Mathews unveiled as FG candidate

January 23, 2011 1 comment

Paul Cullen, The Irish Times – Saturday, January 22, 2011

BANKING commentator Peter Mathews has been unveiled by Fine Gael as its third candidate in the Dublin South constituency.

Mr Mathews, a prominent critic of Government policy on the economic crisis on television programmes over the last two years, has been added to the party ticket for the five-seat constituency, having joined Fine Gael in the past month.

Mr Mathews was introduced to the media on the Leinster House plinth yesterday by TDs Alan Shatter and Olivia Mitchell.

He said his main priority if elected would be to contribute to the reconstruction of the economy and the “powerhosing” of problem areas of society. A new government’s first task should be to renegotiate the €85 billion Memorandum of Understanding with the IMF, EU and ECB.

Mr Mathews, a chartered accountant by training, claims to have predicted the size of the property bubble and opposed the creation of the National Asset Management Agency.

He said yesterday he told the Department of Finance in January 2009 that the level of writedowns in property values would exceed €50 billion but wasn’t believed at the time.

He will be attempting to win for Fine Gael the seat captured by RTÉ economist and former Dáil deputy George Lee in a byelection.

Mr Lee gave up the seat after eight months over differences with the party leadership.

Mr Mathews denied that he was a “celebrity economist” or “George Lee Mark II” candidate. He said comparisons with Mr Lee were irrelevant and his background as a banking analyst was “actually quite boring”.

Mr Mathews was a member of the Progressive Democrats at the time of their foundation but left shortly after.

His wife Susan was involved in Young Fine Gael. The couple have four grown-up children and live in Mount Merrion.

 

Advertisements
Categories: Opinion

The Battle of Ireland – Lame team failed to point finger back at ECB

November 29, 2010 2 comments

[This article was published in the Irish Times on 30/11/2010]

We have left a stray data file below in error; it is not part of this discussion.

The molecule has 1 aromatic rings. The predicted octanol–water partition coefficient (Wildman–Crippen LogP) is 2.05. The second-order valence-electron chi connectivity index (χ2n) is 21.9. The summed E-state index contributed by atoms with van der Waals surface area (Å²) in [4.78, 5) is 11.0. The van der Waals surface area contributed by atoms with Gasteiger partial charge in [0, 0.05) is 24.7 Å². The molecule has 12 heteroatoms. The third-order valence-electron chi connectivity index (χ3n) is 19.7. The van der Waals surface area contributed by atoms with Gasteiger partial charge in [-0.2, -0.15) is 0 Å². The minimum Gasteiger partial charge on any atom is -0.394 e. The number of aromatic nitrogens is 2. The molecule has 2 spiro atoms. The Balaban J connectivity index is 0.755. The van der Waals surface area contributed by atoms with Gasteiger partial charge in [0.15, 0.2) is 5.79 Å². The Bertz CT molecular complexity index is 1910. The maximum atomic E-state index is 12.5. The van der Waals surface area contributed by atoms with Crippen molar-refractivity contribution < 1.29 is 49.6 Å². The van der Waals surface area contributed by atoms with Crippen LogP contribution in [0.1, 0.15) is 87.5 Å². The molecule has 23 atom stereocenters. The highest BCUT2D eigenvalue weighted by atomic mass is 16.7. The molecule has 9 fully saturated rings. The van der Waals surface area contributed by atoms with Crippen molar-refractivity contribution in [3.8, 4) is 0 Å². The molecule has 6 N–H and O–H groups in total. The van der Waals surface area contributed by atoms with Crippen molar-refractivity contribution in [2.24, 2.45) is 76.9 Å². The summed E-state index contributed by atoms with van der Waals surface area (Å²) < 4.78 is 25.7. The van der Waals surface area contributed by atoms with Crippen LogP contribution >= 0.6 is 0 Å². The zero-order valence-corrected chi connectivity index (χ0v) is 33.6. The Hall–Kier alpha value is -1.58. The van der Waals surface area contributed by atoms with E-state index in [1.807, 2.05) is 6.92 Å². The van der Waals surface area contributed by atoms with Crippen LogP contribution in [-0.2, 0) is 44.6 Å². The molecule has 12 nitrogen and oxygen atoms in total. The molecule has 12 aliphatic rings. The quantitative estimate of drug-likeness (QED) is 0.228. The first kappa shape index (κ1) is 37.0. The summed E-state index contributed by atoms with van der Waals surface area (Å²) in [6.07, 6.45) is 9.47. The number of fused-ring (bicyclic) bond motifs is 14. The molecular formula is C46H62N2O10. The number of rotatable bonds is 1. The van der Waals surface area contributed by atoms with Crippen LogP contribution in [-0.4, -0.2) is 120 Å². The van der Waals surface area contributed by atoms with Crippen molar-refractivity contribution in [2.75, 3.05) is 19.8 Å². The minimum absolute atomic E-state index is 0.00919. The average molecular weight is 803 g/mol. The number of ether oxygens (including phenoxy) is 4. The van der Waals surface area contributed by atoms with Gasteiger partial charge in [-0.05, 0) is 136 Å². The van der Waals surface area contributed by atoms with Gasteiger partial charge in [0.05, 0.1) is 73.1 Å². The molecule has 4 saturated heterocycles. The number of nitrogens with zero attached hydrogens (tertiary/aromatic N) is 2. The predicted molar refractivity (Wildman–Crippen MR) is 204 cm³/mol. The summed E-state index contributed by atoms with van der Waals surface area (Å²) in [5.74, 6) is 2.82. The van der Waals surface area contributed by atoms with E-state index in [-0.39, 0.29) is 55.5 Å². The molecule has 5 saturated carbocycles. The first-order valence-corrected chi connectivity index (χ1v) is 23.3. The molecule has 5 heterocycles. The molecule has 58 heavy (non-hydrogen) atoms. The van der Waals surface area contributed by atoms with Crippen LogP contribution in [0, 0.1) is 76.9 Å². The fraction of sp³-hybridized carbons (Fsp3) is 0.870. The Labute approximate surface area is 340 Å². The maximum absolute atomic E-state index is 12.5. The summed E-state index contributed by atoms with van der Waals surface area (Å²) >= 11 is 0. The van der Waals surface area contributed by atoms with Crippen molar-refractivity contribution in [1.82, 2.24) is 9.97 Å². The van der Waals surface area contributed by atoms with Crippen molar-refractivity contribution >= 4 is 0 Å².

The ECB is 50 per cent culpable, but we are to pay 100 per cent of price

THE GOVERNMENT has signed us up to a bad deal. The European Union and the European Central Bank (ECB) have stitched us up. The taxpayer is now being forced to repay money to the European banking system as well as the Irish banking system because of policies implemented by the Government, by people who frankly don’t know what they were about and haven’t the wit to learn from those who do, even when it’s clearly and comprehensively explained to them.

We have been used by a European banking system that was flush with cash and needed someone to lend to. It operated recklessly and with dereliction of a duty of care. The EU banking elite, the European Commission and the ECB don’t care what damage they do to our country. They just want their money back at any cost. There is no European solidarity here. That too is an illusion of our deluded politicians and officials. We needed a strong negotiating team with the will and the nerve to say “No! Here’s what the people of Ireland need. This is what we will accept.”

We needed tough negotiators prepared to withstand the pressures that were brought to bear on them, because they understood what they were about and knew it was right. We needed our best politicians to back this team.

This Government had no right to agree to the deal the Taoiseach announced on Sunday night. This Government has failed us. It should be removed immediately, without delay.

Ten days ago, the troika arrived in Dublin: teams from the International Monetary Fund (IMF), the European Central Bank and the commission of the European Union. The ECB was alarmed by a recent and growing problem. A €130 billion problem. A problem sited in the Irish banking sector that the ECB helped to accommodate and then specifically enabled to grow.

First, what Ireland’s negotiators had a duty to clearly demonstrate to the ECB/EU/IMF team was that the ECB had been 50 per cent culpable in its failure in regulation and supervision of Irish banks for four years up to 2007-2008 in which the banks had conducted reckless lending